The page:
- How television shows are produced and developed -
Lightship Media develops and produces television specials and series through our sister company Lightship Entertainment. We have produced hundreds of hours of programming in the last 15 years that has been featured on the Discovery family of networks, ABC and in worldwide syndication.
The process of producing a television show is a complex partnership with a network or studio that takes months to complete. Depending on the type of program, it takes days or even weeks of shooting for just one episode. That is after careful development, planning, scripting and pre-production to insure that everything goes as planned during production.
Television Development is a risky and speculative game for television networks and studios simply because they are putting up hundreds of thousands of dollars for an idea that may not work. So it's understandable that networks make every effort possible to reduce their risk. That is why shows are often derivative of another show on another network, why successful talent will continue to get spin off series, and why few producers and production companies are awarded shows.
Most networks only accept submissions from recognized production companies with a track record or television agents. Long gone are the days that an idea could be pitched and sold from a piece of paper. It's incumbent on producers to prove their concept and the talent with a three to five minute pitch reel. This video needs to introduce the characters, the concept, and "the world" they live in. If it doesn't catch the attention of a development executive in the first thirty seconds, it's probably not going to sell the concept.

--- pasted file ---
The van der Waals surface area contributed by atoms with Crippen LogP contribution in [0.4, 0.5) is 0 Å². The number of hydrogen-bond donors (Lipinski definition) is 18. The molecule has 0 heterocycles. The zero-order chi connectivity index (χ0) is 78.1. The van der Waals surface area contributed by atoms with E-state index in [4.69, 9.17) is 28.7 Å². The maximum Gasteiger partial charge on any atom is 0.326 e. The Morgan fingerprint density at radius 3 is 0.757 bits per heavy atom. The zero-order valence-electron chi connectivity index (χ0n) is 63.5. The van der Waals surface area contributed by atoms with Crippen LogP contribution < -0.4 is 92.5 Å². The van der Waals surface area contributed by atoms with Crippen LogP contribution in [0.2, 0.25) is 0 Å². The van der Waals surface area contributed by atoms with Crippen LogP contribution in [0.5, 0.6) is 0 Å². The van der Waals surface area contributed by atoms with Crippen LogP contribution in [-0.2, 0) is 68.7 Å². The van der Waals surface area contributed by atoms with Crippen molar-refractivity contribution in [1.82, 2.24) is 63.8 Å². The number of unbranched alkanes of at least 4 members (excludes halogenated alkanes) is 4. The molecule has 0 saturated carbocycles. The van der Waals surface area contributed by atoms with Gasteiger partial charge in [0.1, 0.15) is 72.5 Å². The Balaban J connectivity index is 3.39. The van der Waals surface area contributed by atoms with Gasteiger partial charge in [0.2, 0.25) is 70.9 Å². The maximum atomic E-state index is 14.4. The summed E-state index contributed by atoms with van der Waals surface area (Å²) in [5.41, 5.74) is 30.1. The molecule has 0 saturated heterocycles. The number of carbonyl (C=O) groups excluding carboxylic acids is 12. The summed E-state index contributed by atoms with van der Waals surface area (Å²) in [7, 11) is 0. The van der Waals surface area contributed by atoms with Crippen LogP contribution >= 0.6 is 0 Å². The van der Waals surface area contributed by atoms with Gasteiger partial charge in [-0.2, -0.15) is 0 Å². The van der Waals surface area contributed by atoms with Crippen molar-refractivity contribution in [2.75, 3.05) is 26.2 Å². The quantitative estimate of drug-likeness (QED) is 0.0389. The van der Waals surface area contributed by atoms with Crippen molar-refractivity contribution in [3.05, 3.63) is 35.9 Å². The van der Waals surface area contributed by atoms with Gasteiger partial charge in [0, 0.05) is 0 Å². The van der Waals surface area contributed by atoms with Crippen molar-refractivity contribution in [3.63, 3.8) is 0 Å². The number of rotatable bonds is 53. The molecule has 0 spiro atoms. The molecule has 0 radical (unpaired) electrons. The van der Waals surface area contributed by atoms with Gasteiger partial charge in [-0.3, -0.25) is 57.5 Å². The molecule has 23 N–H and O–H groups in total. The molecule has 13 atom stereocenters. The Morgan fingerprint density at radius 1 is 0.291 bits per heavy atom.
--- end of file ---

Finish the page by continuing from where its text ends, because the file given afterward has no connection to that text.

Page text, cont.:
Every network has a team of development executives. They are intimately knowledgeable of their network and the kinds of programs that are currently working and what is not. They are the first line when it comes to pitching an idea. If an idea makes it past the first layer, it will go into a weekly development meeting with all of the other development executives including one or more people who oversee development for the network. This is another reason the pitch reel is an important tool - someone else is eventually pitching your idea on your behalf. If a program passes this initial meeting it will usually go up the ladder to the head of the network for final approval. Often, the sales and marketing teams of the network must weigh in. Remember, you might have the best idea in the world but if the sales department cannot sell it to their advertisers then it is worthless to them.
The best day is the one where you get the call for the "greenlight." But hold on there, the development process is just beginning with the network. Now a production executive is assigned to the project to oversee it's development from a pitch to a series. Often a network will agree to fund just a "test tape" or possibly a pilot before saying ok to a series. Sometimes they will commission a special based on the idea to see how it does before committing to a full series. Executives at the network weigh in on progress and sometimes a focus group decides the fate of a show.
Once all that has been accomplished and your concept is going on the air it is an incredible feeling of accomplishment. But now you have to produce it. So the real work has just begun.
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